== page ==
Patient's perceptions of their disease is a well-known barrier to CR and one of the causes for dropout (18). Patient's perception of their disease changes over time and moves from a more acute view in the first week to a more chronic stage after 4 months (22). To accommodate these changes over time, health professionals may consider implementing a follow-up after a few months and invite dropouts to initiate a new CR programme.

A lack of energy and feeling too tired to participate in CR was an identified cause for dropout. Fatigue and lack of energy are common in patients with cardiac disease, and studies have shown that these symptoms are related to anxiety and depression. Furthermore, fatigue and lack of energy are predictors of a low HRQoL (23, 24). However, participation in CR is associated with an increase in energy and a reduction of fatigue in patients (25, 26). Health professionals should therefore stress that CR may help reduce fatigue and lack of energy when faced with patients who consider dropping out.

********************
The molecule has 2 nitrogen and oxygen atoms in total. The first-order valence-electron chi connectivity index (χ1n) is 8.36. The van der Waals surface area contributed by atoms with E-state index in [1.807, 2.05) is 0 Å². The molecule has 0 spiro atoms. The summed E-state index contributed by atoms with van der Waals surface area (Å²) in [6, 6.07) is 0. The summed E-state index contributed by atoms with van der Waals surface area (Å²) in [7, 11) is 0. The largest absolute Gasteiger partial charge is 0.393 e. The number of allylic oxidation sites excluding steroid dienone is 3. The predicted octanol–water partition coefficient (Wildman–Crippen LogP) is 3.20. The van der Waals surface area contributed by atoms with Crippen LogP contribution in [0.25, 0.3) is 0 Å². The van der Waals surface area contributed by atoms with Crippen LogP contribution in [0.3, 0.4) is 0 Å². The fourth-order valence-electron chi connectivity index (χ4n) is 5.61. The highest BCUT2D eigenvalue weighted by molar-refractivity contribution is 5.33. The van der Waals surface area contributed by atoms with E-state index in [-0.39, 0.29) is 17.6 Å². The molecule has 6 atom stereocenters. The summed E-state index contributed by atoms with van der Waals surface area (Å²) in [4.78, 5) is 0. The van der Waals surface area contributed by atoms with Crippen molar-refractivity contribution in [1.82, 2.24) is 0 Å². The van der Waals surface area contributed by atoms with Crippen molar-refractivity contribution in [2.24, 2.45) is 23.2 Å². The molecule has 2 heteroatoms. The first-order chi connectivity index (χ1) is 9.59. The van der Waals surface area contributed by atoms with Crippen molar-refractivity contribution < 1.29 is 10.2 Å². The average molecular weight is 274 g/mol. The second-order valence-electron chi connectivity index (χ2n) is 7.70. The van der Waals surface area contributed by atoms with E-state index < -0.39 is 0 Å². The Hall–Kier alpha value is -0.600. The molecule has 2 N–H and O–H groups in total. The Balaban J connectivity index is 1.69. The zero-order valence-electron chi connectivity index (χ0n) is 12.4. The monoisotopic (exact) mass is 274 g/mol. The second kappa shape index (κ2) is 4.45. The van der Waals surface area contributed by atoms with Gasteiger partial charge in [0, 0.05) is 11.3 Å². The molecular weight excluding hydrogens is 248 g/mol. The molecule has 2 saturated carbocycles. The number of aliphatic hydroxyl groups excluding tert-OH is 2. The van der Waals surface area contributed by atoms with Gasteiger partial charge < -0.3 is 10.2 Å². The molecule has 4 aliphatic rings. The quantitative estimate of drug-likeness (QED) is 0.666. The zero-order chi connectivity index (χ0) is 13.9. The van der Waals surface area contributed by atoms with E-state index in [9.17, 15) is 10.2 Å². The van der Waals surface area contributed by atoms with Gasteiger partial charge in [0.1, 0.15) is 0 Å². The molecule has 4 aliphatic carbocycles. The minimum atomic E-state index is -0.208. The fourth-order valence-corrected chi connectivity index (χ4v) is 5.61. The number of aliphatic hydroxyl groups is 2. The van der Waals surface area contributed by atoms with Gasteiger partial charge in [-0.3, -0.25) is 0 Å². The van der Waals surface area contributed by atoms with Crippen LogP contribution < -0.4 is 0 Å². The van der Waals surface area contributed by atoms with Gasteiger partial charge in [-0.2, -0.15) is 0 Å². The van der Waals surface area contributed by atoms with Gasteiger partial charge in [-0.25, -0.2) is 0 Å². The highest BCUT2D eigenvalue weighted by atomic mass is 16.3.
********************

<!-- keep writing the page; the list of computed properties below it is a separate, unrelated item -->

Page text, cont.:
This audit provides several causes for dropout from CR. Patient's perception of illness, psychosocial factors, doing exercise at home or at another center are causes identified in previous studies (18, 27, 28). This audit, however, provided new insight into these causes. Some of the causes are modifiable and should be addressed by the health professionals in their work to motivate people to engage in CR. The patient charts clearly show that health professionals sought to accommodate individual preferences. However, it is unclear how they work with motivating patients; hence, this is being further investigated in another study (12).

The present study has a number of strengths and limitations. One of the strengths is the volume of data material. Notes from all patient dropouts in five primary health settings in the course of one year were included. The five primary health settings presented variation with respect to geography and population size, population density and mix of urban and rural areas.

This study also has some limitations. The audit was based on notes recorded by health professionals. The reasons for CR dropout are broadly the health professional's interpretation although some are the patient's own words as stated in written communication with the health professionals.